A Surplus of Meaning

By Dickstein, Morris | Tikkun, March/April 2000 | Go to article overview

A Surplus of Meaning


Dickstein, Morris, Tikkun


A Surplus of Meaning

Morris Dickstein

Morris Dickstein directs the Center for the Humanities at the CUNY Graduate School. His most recent books are The Revival of Pragmatism (Duke) and a study of postwar fiction for the latest volume of the Cambridge History of American Literature.

A Critic's Journey: Literary Reflections, 1958-1998, by Geoffrey Hartman. Yale University Press, 1999.

Reading this rich and generous selection from Geoffrey Hartman's work, I found myself caught up in the whole history of literary criticism in the last four decades. Hartman's essays, harvested from seven different collections along with some recent uncollected pieces, touch on virtually every movement in postwar academic criticism: from the New Criticism that instilled habits of close reading in the Fifties to the European phenomenology and hermeneutics that altered the literary landscape in the Sixties through deconstruction and its postmodern successors in the Seventies to later explorations of history, culture, and group identity. But this book also includes an essay on Hitchcock, a study of mystery novels, an idiosyncratic discussion of Freud, and some keenly perceptive work in Holocaust commentary and biblical criticism.

With another critic this assortment might suggest a mixed itinerary with no firm center or clear commitments. But Hartman, far from being seduced by every wisp of academic fashion, brings his distinctive voice to every subject he writes about. In part this arises from his background. It would scarcely be accurate to describe him as an emigre intellectual, since he left Germany on a Kindertransport in 1938 at the age of nine, spent the war years in England, and went to college and graduate school in the United States. As a graduate student in comparative literature at Yale he studied with emigre scholars like Rene Wellek, Henri Peyre, and Erich Auerbach, to whom he pays warm tribute in this book. Influenced by their depth of knowledge of European literature, language, and philosophy, and especially by Auerbach's philological approach to literary texts, Hartman became their second generation, an heir to the tradition of cosmopolitan humanistic learning that the Nazis had nearly extinguished.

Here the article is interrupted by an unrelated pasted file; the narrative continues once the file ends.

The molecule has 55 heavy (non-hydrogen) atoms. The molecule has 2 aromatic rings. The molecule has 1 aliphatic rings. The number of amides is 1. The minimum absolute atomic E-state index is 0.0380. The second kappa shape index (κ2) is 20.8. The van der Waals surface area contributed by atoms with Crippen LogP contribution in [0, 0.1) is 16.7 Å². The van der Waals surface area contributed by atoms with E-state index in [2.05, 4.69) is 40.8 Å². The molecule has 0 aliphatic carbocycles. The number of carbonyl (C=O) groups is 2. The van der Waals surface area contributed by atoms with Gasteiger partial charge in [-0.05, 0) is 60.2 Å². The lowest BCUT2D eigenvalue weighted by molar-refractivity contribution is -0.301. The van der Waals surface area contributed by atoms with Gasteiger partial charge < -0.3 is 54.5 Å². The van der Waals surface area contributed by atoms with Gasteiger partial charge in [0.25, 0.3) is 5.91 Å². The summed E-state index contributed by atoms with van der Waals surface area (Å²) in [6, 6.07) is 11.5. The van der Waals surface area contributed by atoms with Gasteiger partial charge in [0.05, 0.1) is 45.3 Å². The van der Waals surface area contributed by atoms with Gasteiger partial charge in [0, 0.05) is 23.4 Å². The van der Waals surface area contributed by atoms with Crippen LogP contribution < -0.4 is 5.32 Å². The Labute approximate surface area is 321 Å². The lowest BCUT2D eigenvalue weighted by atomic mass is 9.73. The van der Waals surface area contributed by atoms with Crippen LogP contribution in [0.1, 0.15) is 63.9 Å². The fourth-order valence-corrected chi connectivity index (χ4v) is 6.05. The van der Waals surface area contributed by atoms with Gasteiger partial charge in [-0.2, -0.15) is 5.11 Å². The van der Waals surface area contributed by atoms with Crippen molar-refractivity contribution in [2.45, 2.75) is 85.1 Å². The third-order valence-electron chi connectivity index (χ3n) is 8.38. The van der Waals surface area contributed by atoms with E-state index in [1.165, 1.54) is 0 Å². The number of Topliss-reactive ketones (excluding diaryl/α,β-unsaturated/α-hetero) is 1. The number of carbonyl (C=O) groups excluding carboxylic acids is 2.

From the beginning Hartman developed a passion for interpretation that became the driving force in his writing. This bent was soon naturalized by his study of Anglo-American poetry, especially Wordsworth, to whom he devoted the opening chapter of his first book, The Unmediated Vision (1954), as well as an influential book-length study ten years later. Not only did Hartman become a superb close reader of poetry, but he did so in a prose that was itself often close to poetry, free of jargon yet densely packed with aphorism, witty word-play, and learned allusion. Instead of arguing, summarizing, taking the reader by the hand, Hartman prefers to burrow into a text, to lose himself in the dense foliage of an idea. His essays leap forward by association, alliteration, and creative digression, taking abrupt turns that may puzzle the unwary. "Interpretation is like a football game," he says. "You spot a hole and you go through. But first you may have to induce that opening." Hartman praises the German critic Walter Benjamin's "revisionary perspectives and startling trains of thought that make one stop and wonder at the physiological and mental mechanisms he reveals." The same could be said of his other models, including Maurice Blanchot and Theodor Adorno.